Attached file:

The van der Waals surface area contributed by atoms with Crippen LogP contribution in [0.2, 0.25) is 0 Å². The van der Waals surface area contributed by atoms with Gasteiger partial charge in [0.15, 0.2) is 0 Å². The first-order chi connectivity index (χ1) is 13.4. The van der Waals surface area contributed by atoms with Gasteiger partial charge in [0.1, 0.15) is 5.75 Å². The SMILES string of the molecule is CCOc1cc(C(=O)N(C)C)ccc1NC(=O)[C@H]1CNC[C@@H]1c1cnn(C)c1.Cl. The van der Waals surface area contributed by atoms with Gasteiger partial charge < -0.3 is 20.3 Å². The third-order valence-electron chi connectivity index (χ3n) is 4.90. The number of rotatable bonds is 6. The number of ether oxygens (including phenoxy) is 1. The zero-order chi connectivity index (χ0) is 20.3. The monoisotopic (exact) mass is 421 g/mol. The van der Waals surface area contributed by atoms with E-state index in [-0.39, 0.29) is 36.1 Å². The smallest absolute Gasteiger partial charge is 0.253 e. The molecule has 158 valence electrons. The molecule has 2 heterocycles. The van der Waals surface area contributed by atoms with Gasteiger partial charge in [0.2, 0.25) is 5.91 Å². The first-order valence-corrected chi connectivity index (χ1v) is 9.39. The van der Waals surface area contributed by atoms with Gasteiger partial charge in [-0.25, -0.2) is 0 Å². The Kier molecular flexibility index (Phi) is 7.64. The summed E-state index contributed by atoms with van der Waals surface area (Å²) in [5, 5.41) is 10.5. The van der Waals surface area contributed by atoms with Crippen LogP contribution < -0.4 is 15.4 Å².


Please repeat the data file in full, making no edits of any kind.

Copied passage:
The van der Waals surface area contributed by atoms with Crippen LogP contribution in [0.2, 0.25) is 0 Å². The van der Waals surface area contributed by atoms with Gasteiger partial charge in [0.15, 0.2) is 0 Å². The first-order chi connectivity index (χ1) is 13.4. The van der Waals surface area contributed by atoms with Gasteiger partial charge in [0.1, 0.15) is 5.75 Å². The SMILES string of the molecule is CCOc1cc(C(=O)N(C)C)ccc1NC(=O)[C@H]1CNC[C@@H]1c1cnn(C)c1.Cl. The van der Waals surface area contributed by atoms with Gasteiger partial charge < -0.3 is 20.3 Å². The third-order valence-electron chi connectivity index (χ3n) is 4.90. The number of rotatable bonds is 6. The number of ether oxygens (including phenoxy) is 1. The zero-order chi connectivity index (χ0) is 20.3. The monoisotopic (exact) mass is 421 g/mol. The van der Waals surface area contributed by atoms with E-state index in [-0.39, 0.29) is 36.1 Å². The smallest absolute Gasteiger partial charge is 0.253 e. The molecule has 158 valence electrons. The molecule has 2 heterocycles. The van der Waals surface area contributed by atoms with Gasteiger partial charge in [0.2, 0.25) is 5.91 Å². The first-order valence-corrected chi connectivity index (χ1v) is 9.39. The van der Waals surface area contributed by atoms with Gasteiger partial charge in [-0.25, -0.2) is 0 Å². The Kier molecular flexibility index (Phi) is 7.64. The summed E-state index contributed by atoms with van der Waals surface area (Å²) in [5, 5.41) is 10.5. The van der Waals surface area contributed by atoms with Crippen LogP contribution < -0.4 is 15.4 Å².